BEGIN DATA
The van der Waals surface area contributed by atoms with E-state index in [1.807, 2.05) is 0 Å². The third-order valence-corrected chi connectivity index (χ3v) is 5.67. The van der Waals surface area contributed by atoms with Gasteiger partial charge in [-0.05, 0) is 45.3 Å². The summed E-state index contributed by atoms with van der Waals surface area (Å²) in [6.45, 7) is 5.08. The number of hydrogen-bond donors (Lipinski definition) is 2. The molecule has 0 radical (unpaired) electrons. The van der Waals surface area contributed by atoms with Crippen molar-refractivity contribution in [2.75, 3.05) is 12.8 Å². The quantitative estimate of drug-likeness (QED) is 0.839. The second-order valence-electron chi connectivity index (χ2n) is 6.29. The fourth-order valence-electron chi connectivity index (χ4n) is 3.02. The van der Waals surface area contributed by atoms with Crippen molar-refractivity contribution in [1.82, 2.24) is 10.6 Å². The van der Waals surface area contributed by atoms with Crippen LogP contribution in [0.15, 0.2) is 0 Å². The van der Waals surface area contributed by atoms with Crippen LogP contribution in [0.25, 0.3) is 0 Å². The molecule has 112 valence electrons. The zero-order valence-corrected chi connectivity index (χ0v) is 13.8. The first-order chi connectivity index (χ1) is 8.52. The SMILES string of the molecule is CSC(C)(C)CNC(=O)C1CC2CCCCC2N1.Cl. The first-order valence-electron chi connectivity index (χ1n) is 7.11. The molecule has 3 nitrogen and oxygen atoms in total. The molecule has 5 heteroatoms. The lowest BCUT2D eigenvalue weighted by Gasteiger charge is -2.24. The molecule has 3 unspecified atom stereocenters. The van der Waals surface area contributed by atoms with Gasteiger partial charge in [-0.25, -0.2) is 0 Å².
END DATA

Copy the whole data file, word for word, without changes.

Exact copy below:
The van der Waals surface area contributed by atoms with E-state index in [1.807, 2.05) is 0 Å². The third-order valence-corrected chi connectivity index (χ3v) is 5.67. The van der Waals surface area contributed by atoms with Gasteiger partial charge in [-0.05, 0) is 45.3 Å². The summed E-state index contributed by atoms with van der Waals surface area (Å²) in [6.45, 7) is 5.08. The number of hydrogen-bond donors (Lipinski definition) is 2. The molecule has 0 radical (unpaired) electrons. The van der Waals surface area contributed by atoms with Crippen molar-refractivity contribution in [2.75, 3.05) is 12.8 Å². The quantitative estimate of drug-likeness (QED) is 0.839. The second-order valence-electron chi connectivity index (χ2n) is 6.29. The fourth-order valence-electron chi connectivity index (χ4n) is 3.02. The van der Waals surface area contributed by atoms with Crippen molar-refractivity contribution in [1.82, 2.24) is 10.6 Å². The van der Waals surface area contributed by atoms with Crippen LogP contribution in [0.15, 0.2) is 0 Å². The van der Waals surface area contributed by atoms with Crippen LogP contribution in [0.25, 0.3) is 0 Å². The molecule has 112 valence electrons. The zero-order valence-corrected chi connectivity index (χ0v) is 13.8. The first-order chi connectivity index (χ1) is 8.52. The SMILES string of the molecule is CSC(C)(C)CNC(=O)C1CC2CCCCC2N1.Cl. The first-order valence-electron chi connectivity index (χ1n) is 7.11. The molecule has 3 nitrogen and oxygen atoms in total. The molecule has 5 heteroatoms. The lowest BCUT2D eigenvalue weighted by Gasteiger charge is -2.24. The molecule has 3 unspecified atom stereocenters. The van der Waals surface area contributed by atoms with Gasteiger partial charge in [-0.25, -0.2) is 0 Å².